In deep tech, it’s essential to think about founder-investor fit. And what we mean by this is understanding why an investor is even in VC in the first place. And what it is that’s driving you, the founder, to do what you do.

And so we look at this fit as a Venn diagram between founders who have a near maniacal devotion to wanting to solve a core systemic problem and investors that thrive on the unique risk profile that comes in deep tech. Because with deep tech, we’re talking about both technical risk, where maybe that insight that is core to the company merely proves that we’re no longer having to break any laws of physics to do whatever it is you’re trying to do. So there’s a big technical risk. (Timestamp: 6:09)

We, as investors, love to see methodical founders who can see the first step that will converge at the right moment of technical and business milestones.

Set obtainable goals

Breakthrough technology hardly came from sudden breakthroughs. As explained in this presentation, it’s critical to set obtainable goals that lead to the desired outcome.

Susan Su on how to approach growth as your startup raises each round

Your startup might rely on clever growth tactics to get off the ground, but you need more than spreadsheets if you want to turn viral spikes into a real business. You need a qualitative growth model to guide the strategy that you can use to tell your story to your team and investors.

Growth marketing expert Susan Su sat down with us at TechCrunch Early Stage: Marketing and Fundraising this month to share pointers for young companies that are trying to raise money after initial market traction. In the presentation below, she maps out a growth strategy from seed through Series A and B rounds and details how your milestones, budgets, investor updates and other measures change as you advance.

The not-so-secret secret here is that the key to great retention is really simple. It is building a product that solves a real and especially persistent problem for people.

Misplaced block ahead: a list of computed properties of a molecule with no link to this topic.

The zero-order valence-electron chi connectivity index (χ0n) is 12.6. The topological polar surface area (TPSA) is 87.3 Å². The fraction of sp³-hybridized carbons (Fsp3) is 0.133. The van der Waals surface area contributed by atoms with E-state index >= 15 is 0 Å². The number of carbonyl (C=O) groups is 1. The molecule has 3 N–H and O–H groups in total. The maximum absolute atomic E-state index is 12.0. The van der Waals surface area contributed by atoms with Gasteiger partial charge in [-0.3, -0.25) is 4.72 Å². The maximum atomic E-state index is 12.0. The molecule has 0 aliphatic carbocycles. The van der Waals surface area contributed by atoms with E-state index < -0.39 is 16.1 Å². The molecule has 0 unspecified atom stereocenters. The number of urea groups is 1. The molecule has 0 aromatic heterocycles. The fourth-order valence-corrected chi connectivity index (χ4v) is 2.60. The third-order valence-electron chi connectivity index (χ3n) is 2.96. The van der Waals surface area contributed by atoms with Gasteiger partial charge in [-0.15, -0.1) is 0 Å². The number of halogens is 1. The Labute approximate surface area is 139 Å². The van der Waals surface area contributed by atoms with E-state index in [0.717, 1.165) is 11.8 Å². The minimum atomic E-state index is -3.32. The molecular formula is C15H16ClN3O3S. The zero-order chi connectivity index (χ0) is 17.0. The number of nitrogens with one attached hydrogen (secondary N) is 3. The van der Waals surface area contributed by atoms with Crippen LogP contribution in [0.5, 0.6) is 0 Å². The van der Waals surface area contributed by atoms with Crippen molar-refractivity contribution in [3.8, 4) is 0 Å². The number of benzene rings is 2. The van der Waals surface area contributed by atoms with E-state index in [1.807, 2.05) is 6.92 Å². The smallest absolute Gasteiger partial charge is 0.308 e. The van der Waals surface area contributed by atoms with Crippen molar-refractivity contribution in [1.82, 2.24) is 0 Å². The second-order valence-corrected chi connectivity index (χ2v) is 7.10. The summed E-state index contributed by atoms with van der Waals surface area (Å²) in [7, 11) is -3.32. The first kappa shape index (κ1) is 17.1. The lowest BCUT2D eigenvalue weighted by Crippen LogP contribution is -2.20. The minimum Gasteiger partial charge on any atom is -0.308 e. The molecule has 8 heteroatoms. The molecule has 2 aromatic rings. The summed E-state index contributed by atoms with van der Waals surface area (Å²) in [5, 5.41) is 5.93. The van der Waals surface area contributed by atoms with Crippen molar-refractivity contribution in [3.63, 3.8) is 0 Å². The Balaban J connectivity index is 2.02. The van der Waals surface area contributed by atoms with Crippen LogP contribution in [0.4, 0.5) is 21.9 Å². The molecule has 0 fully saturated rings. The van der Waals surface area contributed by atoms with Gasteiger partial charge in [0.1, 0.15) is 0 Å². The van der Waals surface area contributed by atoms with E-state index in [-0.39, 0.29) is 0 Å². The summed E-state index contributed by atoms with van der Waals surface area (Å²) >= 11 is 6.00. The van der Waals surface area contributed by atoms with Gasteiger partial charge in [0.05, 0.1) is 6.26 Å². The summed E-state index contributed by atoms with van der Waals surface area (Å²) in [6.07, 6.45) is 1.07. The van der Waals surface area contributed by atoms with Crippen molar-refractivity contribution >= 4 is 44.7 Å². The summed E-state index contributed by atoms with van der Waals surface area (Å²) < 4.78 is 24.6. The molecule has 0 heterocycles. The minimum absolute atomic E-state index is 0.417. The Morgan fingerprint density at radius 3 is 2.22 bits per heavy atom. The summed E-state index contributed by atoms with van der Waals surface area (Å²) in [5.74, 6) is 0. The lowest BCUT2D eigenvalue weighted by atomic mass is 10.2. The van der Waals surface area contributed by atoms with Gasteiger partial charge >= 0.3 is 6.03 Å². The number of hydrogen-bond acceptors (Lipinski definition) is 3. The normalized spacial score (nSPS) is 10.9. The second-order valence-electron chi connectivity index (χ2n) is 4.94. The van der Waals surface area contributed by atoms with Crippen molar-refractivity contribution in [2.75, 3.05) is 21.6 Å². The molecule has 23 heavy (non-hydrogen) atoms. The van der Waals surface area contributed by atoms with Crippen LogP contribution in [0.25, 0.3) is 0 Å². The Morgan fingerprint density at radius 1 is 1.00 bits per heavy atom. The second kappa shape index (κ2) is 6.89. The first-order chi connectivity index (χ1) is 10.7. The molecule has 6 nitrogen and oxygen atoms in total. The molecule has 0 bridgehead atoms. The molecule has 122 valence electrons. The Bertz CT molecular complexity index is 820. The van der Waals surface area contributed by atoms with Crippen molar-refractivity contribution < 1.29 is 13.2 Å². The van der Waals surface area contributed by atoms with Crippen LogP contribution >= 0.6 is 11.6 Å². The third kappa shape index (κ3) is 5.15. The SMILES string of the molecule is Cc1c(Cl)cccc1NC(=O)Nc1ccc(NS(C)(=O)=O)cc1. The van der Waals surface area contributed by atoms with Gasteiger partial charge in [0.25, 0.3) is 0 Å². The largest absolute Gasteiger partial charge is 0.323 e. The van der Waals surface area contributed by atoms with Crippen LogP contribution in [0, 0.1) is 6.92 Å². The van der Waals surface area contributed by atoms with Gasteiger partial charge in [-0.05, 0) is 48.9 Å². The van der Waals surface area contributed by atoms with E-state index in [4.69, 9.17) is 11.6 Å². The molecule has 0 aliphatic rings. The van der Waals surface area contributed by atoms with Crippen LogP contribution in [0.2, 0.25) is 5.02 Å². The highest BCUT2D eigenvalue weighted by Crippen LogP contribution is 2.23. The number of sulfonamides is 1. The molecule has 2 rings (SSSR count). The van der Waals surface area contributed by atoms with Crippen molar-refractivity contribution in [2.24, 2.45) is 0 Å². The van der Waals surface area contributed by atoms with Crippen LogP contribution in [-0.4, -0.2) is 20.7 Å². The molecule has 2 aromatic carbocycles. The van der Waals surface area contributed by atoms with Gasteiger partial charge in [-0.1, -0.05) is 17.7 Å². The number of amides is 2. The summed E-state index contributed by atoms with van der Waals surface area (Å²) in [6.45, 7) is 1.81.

Throughout the process, “a qualitative model tells the story of growth that you can use at early stages and really all throughout your company life cycle,” she explains.A quantitative model or quantitative growth accounting charts the numerical course for how you actually deliver against that narrative and becomes more relevant at later stages when you actually have real numbers.

Formerly a strategic growth adviser to companies at Sound Ventures, a growth marketing lead focused on startups at Stripe, and the first hire and head of growth at Reforge, Su just became a partner investing in climate tech for early-stage fund Toba Capital. She also writes a popular newsletter on climate investing and runs a six-week course for other investors on the topic.

Here’s more about growth, and how to talk about it with investors, from her presentation:

So here’s a sample qualitative growth model that I built for one of our portfolio companies with some modifications for anonymity. At the bottom, we have our linear inputs that form the foundation of awareness — in other words, traffic or leads that feed into our growth machine.

Once those leads come in, we have our acquisition loops, working to turn that non-repeatable spiky linear traffic (aka TechCrunch traffic, if you get so lucky as to be written up in TechCrunch) into scalable, repeatable acquisition. You cannot repeat the TechCrunch effect.

For this sample business, I happened to spec out five different acquisition loops — I was really ambitious. Many companies will struggle to identify this many. But the key to being able to scale is to have multiple viable acquisition loops, not just one single thing that works.